The characteristically grey film that forms on the outside of solid chocolate. This occurs when chocolate is stored at temperatures higher than 25°C and is caused when the cocoa butter begins to melt and rise to the surface. It does not affect the flavour but has an unappealing appearance.
Often used in recipes to replace chocolate in an attempt to cut back on calories or fat. It is a concentrated natural chocolate flavouring.
This is the thick, dark brown liquid that results from pressing roasted cocoa beans. It is the true chocolate "essence".
The fruit of the cacao tree that is harvested to make chocolate. The inner nib is used to produce chocolate liquor.
A vegetable fat found in the inner nib of the cocoa bean. Its distinctive melting quality is what gives chocolate its unique texture.
The dried portion of the nib of the cocoa bean that is left after the liquor has been extracted. There are two types of powder: a milder Dutch processed product or a more bitter, dark version.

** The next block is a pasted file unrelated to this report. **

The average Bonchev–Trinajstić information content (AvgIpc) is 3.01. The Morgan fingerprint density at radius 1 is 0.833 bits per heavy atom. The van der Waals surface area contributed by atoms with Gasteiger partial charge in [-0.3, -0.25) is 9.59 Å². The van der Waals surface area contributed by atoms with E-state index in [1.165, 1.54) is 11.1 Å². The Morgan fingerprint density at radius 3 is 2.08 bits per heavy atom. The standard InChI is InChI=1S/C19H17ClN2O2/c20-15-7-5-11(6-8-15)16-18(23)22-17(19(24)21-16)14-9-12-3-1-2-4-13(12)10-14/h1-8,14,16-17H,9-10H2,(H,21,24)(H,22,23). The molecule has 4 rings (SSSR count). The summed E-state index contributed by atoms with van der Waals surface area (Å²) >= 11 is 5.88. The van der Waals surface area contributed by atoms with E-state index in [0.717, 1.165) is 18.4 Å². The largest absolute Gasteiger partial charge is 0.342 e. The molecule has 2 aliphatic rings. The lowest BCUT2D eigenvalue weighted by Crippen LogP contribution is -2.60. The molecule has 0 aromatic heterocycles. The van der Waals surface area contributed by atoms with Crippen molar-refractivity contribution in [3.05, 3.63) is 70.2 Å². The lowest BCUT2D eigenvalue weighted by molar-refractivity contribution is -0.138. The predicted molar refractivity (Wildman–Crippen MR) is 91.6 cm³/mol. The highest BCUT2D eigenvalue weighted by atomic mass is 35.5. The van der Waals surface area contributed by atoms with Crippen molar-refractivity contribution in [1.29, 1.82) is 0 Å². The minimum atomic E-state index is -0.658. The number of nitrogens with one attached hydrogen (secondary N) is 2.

Also called icing, this is a sugar-based mixture used to coat or fill cakes and pastries. It can be cooked or uncooked and range from thick to thin. It is thin enough to spread, but thick enough to adhere to the item being coated. It does not always contain chocolate, but of course the best ones do.
A thin, rich coating made with chocolate and cream that is heated, cooled slightly and poured over a cake. When it cools, it becomes a hard shell.
A thin, glossy melted chocolate mixture that becomes smooth and shiny upon cooling.
A term used when melted chocolate becomes lumpy and stiff. It occurs when too much liquid comes into contact with chocolate during heating or when the chocolate itself is overheated.
This is a technique of stabilizing chocolate through a melting and cooling process. A similar effect can now be obtained using a partial melting method in the microwave.